vocational choice, the myth persists that the priesthood is not a
rewarding and fulfilling life. The same is true with regard to religious
Further, as family size declines, there is
the concern of many parents and family members about having
grandchildren and perpetuating the family name. If we are to reverse the
current shortage of vocations to the ordained and vowed life, it is
important that parents, family members, peers and the entire faith
community be inviting, affirming and supportive of someone discerning
such a call.
"Why do priests have to retire?"
Church law states that pastors are to
submit their resignation at age 75. In our Diocese, retirement for
priests is optional at age 70. At these stages of life, priests have
been serving in ministry for between 45 and 50 years. Nearly all their
contemporaries have retired a decade or so earlier.
Further, the use of the term retirement
with respect to priests needs qualification. While priests resign their
pastorate and other administrative responsibilities at 75 or 70, priests
do not resign from ministry.
Indeed, without the generous pastoral
availability of our "retired" priests as regular sacramental
ministers on weekends and the assistance they provide on weekdays for
daily Mass, funerals, weddings and the Sacrament of Reconciliation, we
simply could not meet the spiritual needs of our people.
Presently, all the retired priests residing
in our Diocese who are not impaired by reasons of health serve on a
regular basis. During these years of "senior service," all
their ministry is directly sacramental and pastoral, as they are no
longer responsible for administration, finances and facility management
or for attending parish or diocesan meetings.
The selfless dedication and ongoing
commitment of our retired priests are both extraordinary and
"Is pastoral planning unique in the
Diocese of Albany?"
Every diocese in New York State and
throughout the entire northeast is undergoing some form of pastoral
planning. If only a few dioceses were facing the challenges of declining
vocations or lower Church attendance, it might be attributable to an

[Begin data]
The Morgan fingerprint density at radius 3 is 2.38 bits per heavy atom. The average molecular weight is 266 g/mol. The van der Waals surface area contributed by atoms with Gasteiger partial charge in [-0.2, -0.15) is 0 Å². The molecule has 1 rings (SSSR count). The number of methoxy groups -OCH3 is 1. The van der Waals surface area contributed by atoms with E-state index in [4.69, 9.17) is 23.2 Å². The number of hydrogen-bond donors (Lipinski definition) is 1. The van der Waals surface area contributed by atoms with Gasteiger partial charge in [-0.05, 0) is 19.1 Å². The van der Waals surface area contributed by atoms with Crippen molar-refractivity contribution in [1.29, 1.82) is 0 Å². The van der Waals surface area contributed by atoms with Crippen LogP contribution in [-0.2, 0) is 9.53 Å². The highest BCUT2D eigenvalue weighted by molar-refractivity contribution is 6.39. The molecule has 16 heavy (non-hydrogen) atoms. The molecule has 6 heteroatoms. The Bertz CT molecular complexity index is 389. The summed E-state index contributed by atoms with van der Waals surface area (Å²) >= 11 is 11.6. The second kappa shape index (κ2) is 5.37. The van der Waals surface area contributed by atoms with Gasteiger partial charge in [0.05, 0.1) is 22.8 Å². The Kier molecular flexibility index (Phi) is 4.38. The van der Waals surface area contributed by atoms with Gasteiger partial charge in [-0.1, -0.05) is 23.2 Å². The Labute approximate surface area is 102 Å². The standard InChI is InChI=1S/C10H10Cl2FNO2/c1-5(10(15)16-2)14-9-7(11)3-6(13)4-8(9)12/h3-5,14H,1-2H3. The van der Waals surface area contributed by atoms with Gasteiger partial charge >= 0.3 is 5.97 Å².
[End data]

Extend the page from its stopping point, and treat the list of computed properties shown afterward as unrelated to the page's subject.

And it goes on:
individual bishop's leadership or to economic problems. When the same
challenges are so widespread, however, it is clear that we are dealing
with a systemic issue.
Actually, our Diocese of Albany was one of
the first in the country to begin pastoral planning in the early 1970's,
under the leadership of my predecessor, Bishop Edwin Broderick.
Over the past 35 years, there has been the
closure, merger or consolidation of 42 parishes in the Diocese. There
has also been the construction of 15 new churches and the major
renovation of over 60 parish churches.
We had a major pastoral planning initiative
in the mid-1990s. The present Called to be Church process is building
upon the criteria for vital and viable parish communities outlined in
the 1990 document, "Our Faith and Our Future."
The Albany Diocese's planning model is
different than those of some other dioceses in the state and the
northeast in that it is a "bottom-up" process. In some
dioceses, for example, decisions about closures or reconfigurations are
made by the bishop solely, or based upon the recommendations of a
diocesan advisory body appointed by the Bishop.
In our Diocese, we have asked each pastor
or parish life director and representatives from every parish to meet
with other pastoral leaders in their cluster to provide recommendations
for reconfiguration of structures, mass schedules and pastoral services.
I am convinced that the more input,
involvement and ownership we receive from the grassroots level, where
people know the geography, travel patterns and immediate circumstances,
the better the final product will be.
No one likes change, especially when it
comes to one's spiritual home or faith community. But the purpose of the
Called to be Church process is to ensure the continued mission of the
Church in the light of dramatically changing circumstances in the wider
society in which the Church lives.
"Why go through the motions of having
a pastoral planning process when the Bishop already knows what the plan
There is always the myth that "a
secret plan" exists -- that I have a master design in my drawer
which will be unveiled at the end of the process no matter what
recommendations emerge from the planning groups.
I can only assure you that there is
absolutely no truth to this misconception. I may not be the wisest or
most visionary bishop in the world, but I am not a sadist. I would not